The Health Service Executive has said it aims to start testing nursing home staff and other healthcare staff in the week commencing 22 June.
The mass testing is to be done each week.
Around 30,000 private nursing home staff will be involved.
The HSE said it is due to meet Nursing Homes Ireland (NHI) this week to discuss the operating guidance for the mass testing of healthcare workers.
"The HSE will also contact all nursing homes to verify information on their staff so that the tests can be ordered on their behalf to ensure this is an efficient and smooth process as possible," it said.
It comes after NHI said it had been informed today that planned mass weekly testing of around 32,000 nursing home staff would not now begin until the end of June.
The plan to have weekly testing was announced earlier this month.
Meanwhile, new figures show more than 1,680 patients were approved for transfer from acute hospitals to private nursing homes before and after the peak period of Covid-19.
In March, the figure was 1,363 and in April it was 324, making a total of 1,687, according to data supplied by the HSE, in a written answer to the Special Dáil Committee on the Covid-19 response.
The patients were approved by the HSE under transitional care funding, for the Fair Deal Scheme, or for convalescence.
The HSE said that where a patient was approved, they may not have taken up the offer and an audit is under way to determine the number of patients who took up a nursing home placement during this period.
Between January and May, 4,073 patients were approved for transfer from acute hospitals to private nursing homes.
The breakdown was for January 1,118, February 980, March 1,363, April 324, May 288, for an overall total of 4,073.
The first confirmed case of Covid-19 in Ireland was at the end of February.
The peak number of cases reported on a single day was 1,068 on 15 April.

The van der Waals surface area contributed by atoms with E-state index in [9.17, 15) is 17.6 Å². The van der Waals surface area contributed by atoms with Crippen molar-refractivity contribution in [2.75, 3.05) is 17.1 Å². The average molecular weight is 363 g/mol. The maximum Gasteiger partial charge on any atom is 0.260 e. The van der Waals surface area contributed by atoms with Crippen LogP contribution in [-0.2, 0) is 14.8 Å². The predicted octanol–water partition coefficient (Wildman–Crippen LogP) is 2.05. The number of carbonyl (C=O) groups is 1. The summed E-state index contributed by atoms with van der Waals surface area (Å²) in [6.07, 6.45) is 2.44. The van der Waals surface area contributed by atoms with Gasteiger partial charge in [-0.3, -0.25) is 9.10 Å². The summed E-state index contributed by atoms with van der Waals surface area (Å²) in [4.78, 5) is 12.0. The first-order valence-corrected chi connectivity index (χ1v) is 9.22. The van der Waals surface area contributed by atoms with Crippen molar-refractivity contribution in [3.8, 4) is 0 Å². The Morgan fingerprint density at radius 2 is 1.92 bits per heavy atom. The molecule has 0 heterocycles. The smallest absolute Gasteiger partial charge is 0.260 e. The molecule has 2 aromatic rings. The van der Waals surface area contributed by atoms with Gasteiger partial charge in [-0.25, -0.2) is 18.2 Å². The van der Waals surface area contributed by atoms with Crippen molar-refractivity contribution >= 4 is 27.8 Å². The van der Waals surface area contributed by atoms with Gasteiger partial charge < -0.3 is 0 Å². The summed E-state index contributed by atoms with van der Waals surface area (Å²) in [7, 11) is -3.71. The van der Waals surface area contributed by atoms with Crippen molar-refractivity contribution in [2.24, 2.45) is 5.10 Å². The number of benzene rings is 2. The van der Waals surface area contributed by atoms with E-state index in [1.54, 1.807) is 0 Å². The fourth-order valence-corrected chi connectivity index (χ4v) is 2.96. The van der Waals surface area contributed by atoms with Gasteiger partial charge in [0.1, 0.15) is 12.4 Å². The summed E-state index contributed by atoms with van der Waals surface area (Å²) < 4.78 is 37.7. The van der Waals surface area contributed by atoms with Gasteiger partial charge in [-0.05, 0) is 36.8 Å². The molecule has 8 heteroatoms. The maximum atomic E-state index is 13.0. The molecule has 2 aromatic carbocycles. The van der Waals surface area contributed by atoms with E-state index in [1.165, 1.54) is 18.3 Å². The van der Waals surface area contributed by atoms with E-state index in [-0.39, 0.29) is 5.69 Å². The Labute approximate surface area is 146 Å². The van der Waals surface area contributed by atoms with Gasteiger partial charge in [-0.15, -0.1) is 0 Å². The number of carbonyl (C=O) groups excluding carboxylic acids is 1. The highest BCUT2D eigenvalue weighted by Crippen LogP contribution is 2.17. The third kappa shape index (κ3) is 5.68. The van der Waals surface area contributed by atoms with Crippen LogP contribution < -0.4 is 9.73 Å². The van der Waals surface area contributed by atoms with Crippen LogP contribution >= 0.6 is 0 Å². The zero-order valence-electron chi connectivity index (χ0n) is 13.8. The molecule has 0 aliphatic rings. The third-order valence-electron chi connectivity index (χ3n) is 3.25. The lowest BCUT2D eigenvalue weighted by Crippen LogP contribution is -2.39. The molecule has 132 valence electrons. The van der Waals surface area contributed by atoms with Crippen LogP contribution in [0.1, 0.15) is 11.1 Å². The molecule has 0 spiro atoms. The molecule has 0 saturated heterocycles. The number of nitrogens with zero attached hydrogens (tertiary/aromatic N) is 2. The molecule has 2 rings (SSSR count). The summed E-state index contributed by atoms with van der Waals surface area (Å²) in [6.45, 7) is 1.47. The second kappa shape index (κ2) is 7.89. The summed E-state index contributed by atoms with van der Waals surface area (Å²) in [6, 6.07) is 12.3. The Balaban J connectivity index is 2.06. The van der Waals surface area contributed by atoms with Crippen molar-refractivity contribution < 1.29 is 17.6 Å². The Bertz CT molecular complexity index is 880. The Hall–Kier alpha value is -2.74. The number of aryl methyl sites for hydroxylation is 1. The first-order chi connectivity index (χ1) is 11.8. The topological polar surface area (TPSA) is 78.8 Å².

The written answer to the committee says that up to the end of May, there were 904 deaths linked to outbreaks in nursing homes.
Meanwhile, the number of patients in hospital intensive care units with confirmed Covid-19 has reduced further to 20.
The latest figures from the Health Service Executive also show that there were 11 patients in ICU with suspected Covid-19 and awaiting test results.
Overall, there were 62 patients in hospitals overnight with confirmed Covid-19, compared with 71 the previous day.
The hospital system now has 103 vacant intensive care beds.
However, there are no intensive care beds listed as free at St Vincent's University Hospital, Dublin, Midlands Regional Hospital Portlaoise, Mercy University Hospital Cork and Cavan General Hospital.
The hospital system now has 449 vacant general beds as it deals with more non-Covid care.
Six hospitals have no vacant general beds: University Hospital Limerick, Tallaght University Hospital (Children's Health Ireland), Our Lady of Lourdes Drogheda, Cavan General Hospital, Wexford General Hospital and St Luke's Hospital Kilkenny.
The Irish Nurses and Midwives Organisation said there were 107 admitted patients waiting for a hospital bed this morning.
The INMO's Trolley Watch figures show there are 78 patients waiting in emergency departments, while 29 are in wards.
The hospital with the most patients waiting for a bed is University Hospital Limerick with 37; there are 22 patients waiting for a bed at Cork University Hospital and 12 at St Luke's Hospital Kilkenny.
Meanwhile, a consultant in infectious diseases at Cork University Hospital said it would be best if we "all follow the same path" as efforts to suppress Covid-19 continue.
Professor Mary Horgan was reacting to calls from Independent TD Michael Healy-Rae to ease restrictions in Co Kerry sooner as the county has recorded 28 days without a new case of the coronavirus.
Prof Horgan, who is from Kerry, said it would be complicated to have some counties open more than others.
Things should be re-opening, she said, but lives and livelihoods must also be protected and a lot of this success will depend on personal responsibility.
Speaking on RTE's Morning Ireland, Prof Horgan said Kerry's success in recording 28 days Covid-19 free is significant and a reflection of the huge work that the people of Kerry have done in following the restriction guidelines.
She pointed out that Kerry is a large county with a widespread population and that many of the outbreaks have been in healthcare facilities.
Prof Horgan said that Kerry could potentially be spared restrictions in the event of a second wave of Covid-19, but added Ireland is "still a small island and it's hard to police county borders".
The World Health Organization says data to date on Covid-19 suggests that 80% of infections are mild or asymptomatic; 15% are severe infection, requiring oxygen and 5% are critical, requiring ventilation.